Cates asked Abramson to sentence Gribble to the maximum available.

“Your Honor, there is no justice in a case like this, not really,” Cates said. “There is only the promise that you make to the rest of us that this worthless coward will never be free to kill another woman as she sleeps vulnerably in her bed, or brutally attack another innocent child.

“My wife and my daughter, each weighing less than 100 pounds at the time of this savage attack, were defenseless against the bloody onslaught of these gutless murderers.”

After Gribble was sentenced, lead prosecutor Jeff Strelzin said the Cates family was an easy one to fight for.

“We all became attached to them,” he said. “You all saw the classy way David Cates handled himself. Some (cases) just hit closer to home.”

New Hampshire State Police Sgt. John Encarnacao credited the dozens of other investigators who scrambled in the hours before Gribble was hauled into an interrogation room after the murder. He said the information they developed made it possible for him to elicit the full and blood-chilling confession he eventually did.

“This is what we all work for,” Encarnacao said. “This means a lot. I don’t know how to put it into words.”

The jury deliberated for a little more than two hours and returned its verdict around 9:15 a.m. Friday.

The verdict came 11 days after lawyers first presented their opposing depictions of what led Gribble to be inside the house at 4 Trow Road, gripping his father’s old Boy Scout knife in gloved hands and by the side of a machete-wielding Steven Spader.

The only expert qualified to offer opinions about legal insanity, Dr. Albert Drukteinis, was called by the state, Assistant Attorney General Peter Hinckley said in his closing argument, and offered an “uncontradicted” opinion that Gribble has no mental diseases or defects that would lead him to murder.

Gribble’s only expert witness even said he was clinically sane, Hinckley said, referring to Dr. Grace Tallarico, who treated Gribble in 2007 at the Counseling Center of Nashua.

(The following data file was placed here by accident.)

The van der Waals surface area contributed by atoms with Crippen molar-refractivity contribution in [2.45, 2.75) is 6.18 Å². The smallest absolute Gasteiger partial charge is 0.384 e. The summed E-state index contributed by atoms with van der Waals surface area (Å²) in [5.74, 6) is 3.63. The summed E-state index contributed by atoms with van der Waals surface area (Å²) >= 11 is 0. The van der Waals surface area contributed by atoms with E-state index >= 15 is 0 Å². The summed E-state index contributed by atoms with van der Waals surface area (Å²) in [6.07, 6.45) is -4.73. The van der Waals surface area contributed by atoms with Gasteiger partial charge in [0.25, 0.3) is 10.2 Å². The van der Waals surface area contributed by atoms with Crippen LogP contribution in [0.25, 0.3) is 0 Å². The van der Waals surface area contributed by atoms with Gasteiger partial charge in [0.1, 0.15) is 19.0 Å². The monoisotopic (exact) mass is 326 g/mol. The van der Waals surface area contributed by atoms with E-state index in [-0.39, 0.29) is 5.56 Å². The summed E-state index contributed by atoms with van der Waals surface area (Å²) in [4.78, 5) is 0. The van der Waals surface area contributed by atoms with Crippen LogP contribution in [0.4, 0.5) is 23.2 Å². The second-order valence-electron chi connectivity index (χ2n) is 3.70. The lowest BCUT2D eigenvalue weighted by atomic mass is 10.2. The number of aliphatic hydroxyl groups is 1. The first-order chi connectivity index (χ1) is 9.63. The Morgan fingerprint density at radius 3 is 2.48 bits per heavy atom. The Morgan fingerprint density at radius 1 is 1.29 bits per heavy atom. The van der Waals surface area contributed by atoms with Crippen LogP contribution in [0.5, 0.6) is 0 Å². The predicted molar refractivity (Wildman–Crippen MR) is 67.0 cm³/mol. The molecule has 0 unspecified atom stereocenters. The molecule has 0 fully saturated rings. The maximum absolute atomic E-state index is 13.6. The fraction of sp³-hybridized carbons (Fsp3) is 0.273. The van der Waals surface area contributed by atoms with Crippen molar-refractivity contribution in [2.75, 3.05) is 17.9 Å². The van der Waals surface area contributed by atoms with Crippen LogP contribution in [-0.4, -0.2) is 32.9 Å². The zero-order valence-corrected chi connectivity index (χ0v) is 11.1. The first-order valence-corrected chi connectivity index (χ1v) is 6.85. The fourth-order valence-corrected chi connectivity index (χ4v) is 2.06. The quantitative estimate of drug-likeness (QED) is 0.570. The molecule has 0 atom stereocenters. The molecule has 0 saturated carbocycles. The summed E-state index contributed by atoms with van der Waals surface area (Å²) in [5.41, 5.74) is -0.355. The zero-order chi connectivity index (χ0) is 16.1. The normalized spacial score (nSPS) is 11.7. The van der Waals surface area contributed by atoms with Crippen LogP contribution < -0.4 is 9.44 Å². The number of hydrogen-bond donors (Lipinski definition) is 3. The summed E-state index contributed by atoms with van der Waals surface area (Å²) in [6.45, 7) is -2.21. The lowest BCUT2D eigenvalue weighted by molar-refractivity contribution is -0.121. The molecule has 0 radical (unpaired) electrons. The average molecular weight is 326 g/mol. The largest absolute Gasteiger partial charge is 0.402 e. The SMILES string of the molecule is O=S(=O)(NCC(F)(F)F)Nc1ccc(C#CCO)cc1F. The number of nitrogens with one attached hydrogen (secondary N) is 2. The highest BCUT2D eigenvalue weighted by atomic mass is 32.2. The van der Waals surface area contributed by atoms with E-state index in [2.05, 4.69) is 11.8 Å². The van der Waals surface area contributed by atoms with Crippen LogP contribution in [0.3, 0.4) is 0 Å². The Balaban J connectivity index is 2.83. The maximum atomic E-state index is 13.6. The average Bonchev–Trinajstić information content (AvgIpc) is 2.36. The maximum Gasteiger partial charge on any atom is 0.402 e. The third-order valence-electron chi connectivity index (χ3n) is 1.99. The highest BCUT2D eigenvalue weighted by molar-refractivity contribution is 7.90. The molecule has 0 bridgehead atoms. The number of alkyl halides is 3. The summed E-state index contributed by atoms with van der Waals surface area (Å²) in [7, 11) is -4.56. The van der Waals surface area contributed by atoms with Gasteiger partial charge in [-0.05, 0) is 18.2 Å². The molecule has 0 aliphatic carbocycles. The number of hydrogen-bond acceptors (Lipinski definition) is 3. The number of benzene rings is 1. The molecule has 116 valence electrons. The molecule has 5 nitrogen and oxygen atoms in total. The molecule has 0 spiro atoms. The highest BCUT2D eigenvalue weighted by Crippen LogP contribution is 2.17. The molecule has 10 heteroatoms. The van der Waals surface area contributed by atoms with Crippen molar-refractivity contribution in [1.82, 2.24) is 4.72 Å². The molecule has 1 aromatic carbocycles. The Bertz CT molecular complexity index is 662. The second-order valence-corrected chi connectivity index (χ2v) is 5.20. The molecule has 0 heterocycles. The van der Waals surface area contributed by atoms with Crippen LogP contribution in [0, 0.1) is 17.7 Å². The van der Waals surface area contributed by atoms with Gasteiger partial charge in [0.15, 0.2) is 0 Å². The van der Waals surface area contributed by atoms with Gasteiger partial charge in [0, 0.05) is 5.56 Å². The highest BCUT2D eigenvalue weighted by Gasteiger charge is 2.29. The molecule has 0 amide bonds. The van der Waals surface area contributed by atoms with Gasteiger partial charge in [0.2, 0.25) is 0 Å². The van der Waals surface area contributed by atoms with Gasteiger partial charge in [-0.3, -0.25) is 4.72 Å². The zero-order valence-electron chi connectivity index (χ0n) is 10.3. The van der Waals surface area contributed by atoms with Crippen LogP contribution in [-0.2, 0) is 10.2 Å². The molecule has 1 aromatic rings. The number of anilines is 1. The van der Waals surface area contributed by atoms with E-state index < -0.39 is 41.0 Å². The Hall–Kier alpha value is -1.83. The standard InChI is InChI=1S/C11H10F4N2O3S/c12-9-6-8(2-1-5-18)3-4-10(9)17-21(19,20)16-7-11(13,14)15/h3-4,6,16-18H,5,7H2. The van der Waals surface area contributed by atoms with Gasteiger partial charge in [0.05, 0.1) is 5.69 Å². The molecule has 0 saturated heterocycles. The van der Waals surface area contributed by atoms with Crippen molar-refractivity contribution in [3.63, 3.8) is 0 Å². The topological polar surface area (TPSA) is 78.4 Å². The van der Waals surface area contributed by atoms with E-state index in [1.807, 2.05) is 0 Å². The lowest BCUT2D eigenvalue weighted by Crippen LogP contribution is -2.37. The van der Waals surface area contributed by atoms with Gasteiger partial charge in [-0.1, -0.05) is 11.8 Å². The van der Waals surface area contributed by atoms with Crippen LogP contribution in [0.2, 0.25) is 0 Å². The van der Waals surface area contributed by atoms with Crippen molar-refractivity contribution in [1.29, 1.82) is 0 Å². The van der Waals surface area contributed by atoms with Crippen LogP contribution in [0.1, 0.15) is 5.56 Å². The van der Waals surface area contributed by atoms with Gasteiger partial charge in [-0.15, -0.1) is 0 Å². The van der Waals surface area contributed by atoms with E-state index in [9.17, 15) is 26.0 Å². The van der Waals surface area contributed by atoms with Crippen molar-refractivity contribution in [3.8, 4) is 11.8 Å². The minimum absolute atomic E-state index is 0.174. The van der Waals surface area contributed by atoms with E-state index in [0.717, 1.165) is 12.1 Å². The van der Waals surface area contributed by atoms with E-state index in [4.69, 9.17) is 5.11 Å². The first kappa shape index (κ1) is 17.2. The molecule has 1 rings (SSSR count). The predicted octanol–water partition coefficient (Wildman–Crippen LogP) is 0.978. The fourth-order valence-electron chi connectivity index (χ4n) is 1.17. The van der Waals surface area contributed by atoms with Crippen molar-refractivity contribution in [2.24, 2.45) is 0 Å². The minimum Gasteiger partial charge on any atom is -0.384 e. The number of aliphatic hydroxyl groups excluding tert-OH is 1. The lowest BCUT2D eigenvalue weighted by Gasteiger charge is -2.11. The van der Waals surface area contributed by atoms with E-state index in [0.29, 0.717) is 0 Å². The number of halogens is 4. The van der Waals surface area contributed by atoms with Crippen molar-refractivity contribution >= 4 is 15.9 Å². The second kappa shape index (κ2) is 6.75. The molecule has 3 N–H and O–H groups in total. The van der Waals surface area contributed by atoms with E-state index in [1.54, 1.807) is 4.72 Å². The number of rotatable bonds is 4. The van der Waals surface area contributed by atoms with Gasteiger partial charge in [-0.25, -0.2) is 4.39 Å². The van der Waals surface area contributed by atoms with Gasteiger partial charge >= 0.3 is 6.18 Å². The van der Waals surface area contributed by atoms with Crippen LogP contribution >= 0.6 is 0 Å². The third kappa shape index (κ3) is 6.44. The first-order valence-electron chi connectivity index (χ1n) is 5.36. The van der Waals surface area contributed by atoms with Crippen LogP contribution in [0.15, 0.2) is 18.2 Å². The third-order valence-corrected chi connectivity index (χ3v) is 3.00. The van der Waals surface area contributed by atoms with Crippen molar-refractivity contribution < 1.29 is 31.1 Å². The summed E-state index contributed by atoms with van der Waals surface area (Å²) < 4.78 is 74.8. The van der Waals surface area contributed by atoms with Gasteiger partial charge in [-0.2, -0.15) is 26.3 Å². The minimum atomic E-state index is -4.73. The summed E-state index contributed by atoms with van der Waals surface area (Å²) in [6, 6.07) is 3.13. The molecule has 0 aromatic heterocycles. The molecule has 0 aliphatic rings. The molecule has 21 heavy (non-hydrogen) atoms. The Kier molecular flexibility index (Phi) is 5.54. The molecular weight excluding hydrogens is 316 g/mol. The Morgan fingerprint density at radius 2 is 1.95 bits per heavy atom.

The testimony included about 11 hours over three days of Gribble on the stand, plus about seven hours of the taped interview with Encarnacao.

Strelzin called the confession “the most haunting set of words I’ve ever heard.”

On the tape, and on the stand in front of jurors, Gribble calmly and dispassionately detailed every aspect of the attack, from the planning and preparation to creating an alibi and disposing of evidence afterward.

He especially focused on the handful of minutes he and Spader spent at Kimberly Cates’ bedside, where they committed one of the most horrific murders in state history.

“It’s shocking,” Strelzin said. “It’s horrible. But that’s who these two individuals are. These types of murders are extremely rare, thankfully.”

Gribble’s insanity defense fell on deaf ears in the jury box. His lawyers, Matthew Hill and Donna Brown, argued Gribble suffered from depression, personality disorder with grandiose and obsessive traits, and pervasive personality disorder.

Brown said a combination of Gribble’s mental illnesses, the collapse of his support system and re-acquaintance with Spader was a “perfect storm” that led to his action at 4 Trow Road.

What “rose up and couldn’t be controlled,” Brown said, was Gribble’s long-harbored rage toward his mother. For years, he had thought about killing her, but was able to control himself through structure and other coping mechanisms, such as music. He was active in the Boy Scouts, a cadet training camp and church activities.

In his post-verdict press conference, Strelzin said Richard and Tamara Gribble are good people and were fair to investigators from both sides.

“I can’t say enough about Mr. and Mrs. Gribble,” Strelzin said. “They are decent people. It’s not their fault their son decided to do this.”

Life in prison without parole is the mandatory sentence for first-degree murder. Abramson gave the maximum sentence for Gribble’s other crimes – attempted murder, conspiracy to murder and burglary, and witness tampering – and ordered that they be served consecutively.

In total, Gribble was sentenced to life, plus 76 years to life in prison.

Many people have commented on David Cates’ presence through the entirety of Gribble’s trial and Spader’s murder trial last year, and how it must have been to hear the vicious details of the attack time and again. His presence wasn’t lost on Abramson.

“I would just like to thank you for the dignified and graceful tone you set here in this courtroom throughout these proceedings,” she said. “I don’t know how you did it, day after day, week after week, coming in here and bearing witness to your family’s suffering.

“But I thank you for the way that you did it. I can assure you that your presence in this courtroom will resonate for a very long time to come.”

She also had a message for Jaimie Cates.

“I want to thank Jaimie for coming here today,” Abramson said. “It is nice to be able to finally meet you. I think it helps everybody here in this courtroom, Jaimie, to finally get to meet you and to see you. You are a lovely little girl.

“I hope you know that this man and the other men that were involved in this terrible crime can never hurt you again. I hope you understand that, and I wish you better days.”

Joseph G. Cote can be reached at 594-6415 or jcote@nashuatelegraph.com.